Nearly two-thirds (61 percent) of emergency room (ER) physicians who
responded to a recent survey reported an increase in the number of patients
who had psychiatric emergencies in the previous six to 12 months.
The American College of Emergency Physicians (ACEP) undertook the survey in
March 2004 in partnership with APA, the National Mental Health Association,
and the National Alliance for the Mentally Ill.
The survey was conducted online, after 340 respondents replied to an
invitation in the ACEP newsletter.
Two-thirds of the respondents (67 percent) have noticed more psychiatric
patients "boarding" in the emergency room.
According to 81 percent of the respondents, the increase in boarders has a
negative effect on the care of other patients. Among the problems are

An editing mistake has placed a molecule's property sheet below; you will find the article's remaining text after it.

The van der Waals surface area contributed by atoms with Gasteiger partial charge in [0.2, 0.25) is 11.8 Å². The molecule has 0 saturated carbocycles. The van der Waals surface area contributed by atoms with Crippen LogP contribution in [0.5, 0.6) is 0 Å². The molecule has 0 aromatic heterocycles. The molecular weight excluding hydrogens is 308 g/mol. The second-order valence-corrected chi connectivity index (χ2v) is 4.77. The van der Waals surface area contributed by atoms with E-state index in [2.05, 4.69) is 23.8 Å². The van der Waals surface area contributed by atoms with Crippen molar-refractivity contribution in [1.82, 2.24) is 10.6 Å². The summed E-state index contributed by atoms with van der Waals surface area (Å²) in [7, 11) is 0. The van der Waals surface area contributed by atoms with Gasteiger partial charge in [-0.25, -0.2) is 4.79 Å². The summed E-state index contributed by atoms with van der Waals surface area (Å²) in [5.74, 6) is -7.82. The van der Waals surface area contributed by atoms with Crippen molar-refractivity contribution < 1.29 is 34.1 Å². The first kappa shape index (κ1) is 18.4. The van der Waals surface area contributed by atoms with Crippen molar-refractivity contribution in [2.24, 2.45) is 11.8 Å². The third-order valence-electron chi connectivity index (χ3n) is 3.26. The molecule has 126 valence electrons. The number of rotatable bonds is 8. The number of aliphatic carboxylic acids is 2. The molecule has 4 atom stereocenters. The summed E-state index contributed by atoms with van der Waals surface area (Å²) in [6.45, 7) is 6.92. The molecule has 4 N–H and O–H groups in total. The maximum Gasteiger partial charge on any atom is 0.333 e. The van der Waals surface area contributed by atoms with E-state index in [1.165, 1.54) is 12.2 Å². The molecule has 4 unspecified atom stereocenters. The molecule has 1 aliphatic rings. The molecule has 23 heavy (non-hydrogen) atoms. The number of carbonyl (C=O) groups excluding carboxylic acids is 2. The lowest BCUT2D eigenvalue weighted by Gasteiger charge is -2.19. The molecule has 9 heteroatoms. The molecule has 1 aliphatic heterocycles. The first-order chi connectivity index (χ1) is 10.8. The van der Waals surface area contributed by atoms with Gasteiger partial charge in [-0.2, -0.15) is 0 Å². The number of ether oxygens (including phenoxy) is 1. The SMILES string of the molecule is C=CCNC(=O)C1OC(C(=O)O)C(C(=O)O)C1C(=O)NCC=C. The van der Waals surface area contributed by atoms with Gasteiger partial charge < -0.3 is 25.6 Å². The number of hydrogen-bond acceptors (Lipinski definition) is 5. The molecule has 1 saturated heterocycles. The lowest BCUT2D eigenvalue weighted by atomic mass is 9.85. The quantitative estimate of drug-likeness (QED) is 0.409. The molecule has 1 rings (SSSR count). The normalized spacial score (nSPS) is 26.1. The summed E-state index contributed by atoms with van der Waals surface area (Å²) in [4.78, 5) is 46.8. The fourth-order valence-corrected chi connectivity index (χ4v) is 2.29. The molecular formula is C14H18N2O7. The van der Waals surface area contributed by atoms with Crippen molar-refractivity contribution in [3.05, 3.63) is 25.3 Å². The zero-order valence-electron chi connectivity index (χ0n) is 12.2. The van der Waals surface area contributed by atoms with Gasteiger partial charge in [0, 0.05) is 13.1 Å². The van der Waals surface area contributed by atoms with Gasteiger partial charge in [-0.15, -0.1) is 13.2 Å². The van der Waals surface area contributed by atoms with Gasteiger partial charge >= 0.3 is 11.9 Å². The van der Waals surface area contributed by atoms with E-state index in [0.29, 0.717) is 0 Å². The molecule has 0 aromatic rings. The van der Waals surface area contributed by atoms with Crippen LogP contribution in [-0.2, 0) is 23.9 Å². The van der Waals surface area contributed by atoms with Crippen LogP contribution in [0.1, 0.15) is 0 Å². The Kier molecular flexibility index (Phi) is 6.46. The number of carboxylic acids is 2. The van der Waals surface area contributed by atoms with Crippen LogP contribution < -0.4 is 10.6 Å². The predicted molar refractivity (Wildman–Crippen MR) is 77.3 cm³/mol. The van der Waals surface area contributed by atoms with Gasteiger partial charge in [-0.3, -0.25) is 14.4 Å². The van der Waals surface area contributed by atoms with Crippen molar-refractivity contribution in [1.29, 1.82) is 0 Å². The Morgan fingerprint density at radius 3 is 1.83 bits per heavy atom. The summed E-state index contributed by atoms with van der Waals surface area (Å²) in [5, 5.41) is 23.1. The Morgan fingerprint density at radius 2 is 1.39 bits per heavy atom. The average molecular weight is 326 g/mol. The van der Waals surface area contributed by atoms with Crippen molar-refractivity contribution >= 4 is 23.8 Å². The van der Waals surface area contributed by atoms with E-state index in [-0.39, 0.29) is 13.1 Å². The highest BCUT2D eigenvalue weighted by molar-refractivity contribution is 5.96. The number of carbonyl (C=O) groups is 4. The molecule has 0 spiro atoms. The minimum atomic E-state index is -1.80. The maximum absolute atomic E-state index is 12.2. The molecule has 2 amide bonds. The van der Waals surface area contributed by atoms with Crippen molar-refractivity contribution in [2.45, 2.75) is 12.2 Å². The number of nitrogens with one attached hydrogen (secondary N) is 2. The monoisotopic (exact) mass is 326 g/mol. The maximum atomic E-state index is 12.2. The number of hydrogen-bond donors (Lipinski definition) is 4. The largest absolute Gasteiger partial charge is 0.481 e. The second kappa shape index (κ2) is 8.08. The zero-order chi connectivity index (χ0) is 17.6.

decreased availability of ER staff for other patients, longer waits for
patients in the waiting room, and patient frustration.
Eleven percent of the respondents said they knew of nowhere but the
emergency room for patients with psychiatric emergencies to receive care.
Forty-eight percent of respondents said that the number of psychiatric beds
in the region had decreased in the preceding six to 12 months. Less than a
quarter (24 percent) said the number had not decreased, and the remainder did
More than 90 percent of the respondents who have seen an increase in the
number of patients with psychiatric emergencies attribute the change to state
budget cuts to Medicaid, decreasing number of psychiatric beds, or a
combination of the two.
"The findings underscore the serious consequences that state budget
cuts to programs like Medicaid are having not only for people with mental
illness, but for anyone who might find himself or herself in an emergency
room," said APA Medical Director James H. Scully Jr., M.D.
A press release on the survey, titled "Emergency Departments
See Dramatic Increase in People with Mental Illness Seeking Care," is
posted online at<www.psych.org/news_room/press_releases/emergencystudy06032004.pdf>.▪